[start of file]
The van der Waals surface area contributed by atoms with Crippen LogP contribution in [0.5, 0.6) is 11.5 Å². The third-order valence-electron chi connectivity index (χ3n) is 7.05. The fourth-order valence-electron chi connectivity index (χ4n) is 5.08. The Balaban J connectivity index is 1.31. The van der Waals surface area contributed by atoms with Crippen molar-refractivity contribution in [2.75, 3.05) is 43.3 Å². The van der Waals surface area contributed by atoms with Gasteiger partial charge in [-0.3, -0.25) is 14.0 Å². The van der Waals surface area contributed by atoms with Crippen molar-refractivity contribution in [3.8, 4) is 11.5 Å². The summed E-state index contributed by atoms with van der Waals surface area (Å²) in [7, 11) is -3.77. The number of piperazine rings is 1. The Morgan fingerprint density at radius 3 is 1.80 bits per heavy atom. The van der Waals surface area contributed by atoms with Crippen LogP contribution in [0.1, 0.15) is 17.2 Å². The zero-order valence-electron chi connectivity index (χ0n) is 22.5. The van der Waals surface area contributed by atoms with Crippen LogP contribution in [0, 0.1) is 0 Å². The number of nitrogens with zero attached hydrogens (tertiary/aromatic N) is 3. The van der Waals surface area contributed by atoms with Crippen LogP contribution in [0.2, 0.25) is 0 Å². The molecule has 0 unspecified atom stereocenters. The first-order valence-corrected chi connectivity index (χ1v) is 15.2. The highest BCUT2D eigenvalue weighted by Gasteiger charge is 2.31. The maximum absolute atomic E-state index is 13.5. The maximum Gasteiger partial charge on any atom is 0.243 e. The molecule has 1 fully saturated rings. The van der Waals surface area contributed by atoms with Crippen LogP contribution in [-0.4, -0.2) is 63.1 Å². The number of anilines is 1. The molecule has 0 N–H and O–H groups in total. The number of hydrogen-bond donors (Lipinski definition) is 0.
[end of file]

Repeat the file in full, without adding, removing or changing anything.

The van der Waals surface area contributed by atoms with Crippen LogP contribution in [0.5, 0.6) is 11.5 Å². The third-order valence-electron chi connectivity index (χ3n) is 7.05. The fourth-order valence-electron chi connectivity index (χ4n) is 5.08. The Balaban J connectivity index is 1.31. The van der Waals surface area contributed by atoms with Crippen molar-refractivity contribution in [2.75, 3.05) is 43.3 Å². The van der Waals surface area contributed by atoms with Gasteiger partial charge in [-0.3, -0.25) is 14.0 Å². The van der Waals surface area contributed by atoms with Crippen molar-refractivity contribution in [3.8, 4) is 11.5 Å². The summed E-state index contributed by atoms with van der Waals surface area (Å²) in [7, 11) is -3.77. The number of piperazine rings is 1. The Morgan fingerprint density at radius 3 is 1.80 bits per heavy atom. The van der Waals surface area contributed by atoms with Crippen LogP contribution in [0.1, 0.15) is 17.2 Å². The zero-order valence-electron chi connectivity index (χ0n) is 22.5. The van der Waals surface area contributed by atoms with Crippen LogP contribution in [0, 0.1) is 0 Å². The number of nitrogens with zero attached hydrogens (tertiary/aromatic N) is 3. The van der Waals surface area contributed by atoms with Crippen LogP contribution in [0.2, 0.25) is 0 Å². The molecule has 0 unspecified atom stereocenters. The first-order valence-corrected chi connectivity index (χ1v) is 15.2. The highest BCUT2D eigenvalue weighted by Gasteiger charge is 2.31. The maximum absolute atomic E-state index is 13.5. The maximum Gasteiger partial charge on any atom is 0.243 e. The molecule has 1 fully saturated rings. The van der Waals surface area contributed by atoms with Crippen LogP contribution in [-0.4, -0.2) is 63.1 Å². The number of anilines is 1. The molecule has 0 N–H and O–H groups in total. The number of hydrogen-bond donors (Lipinski definition) is 0.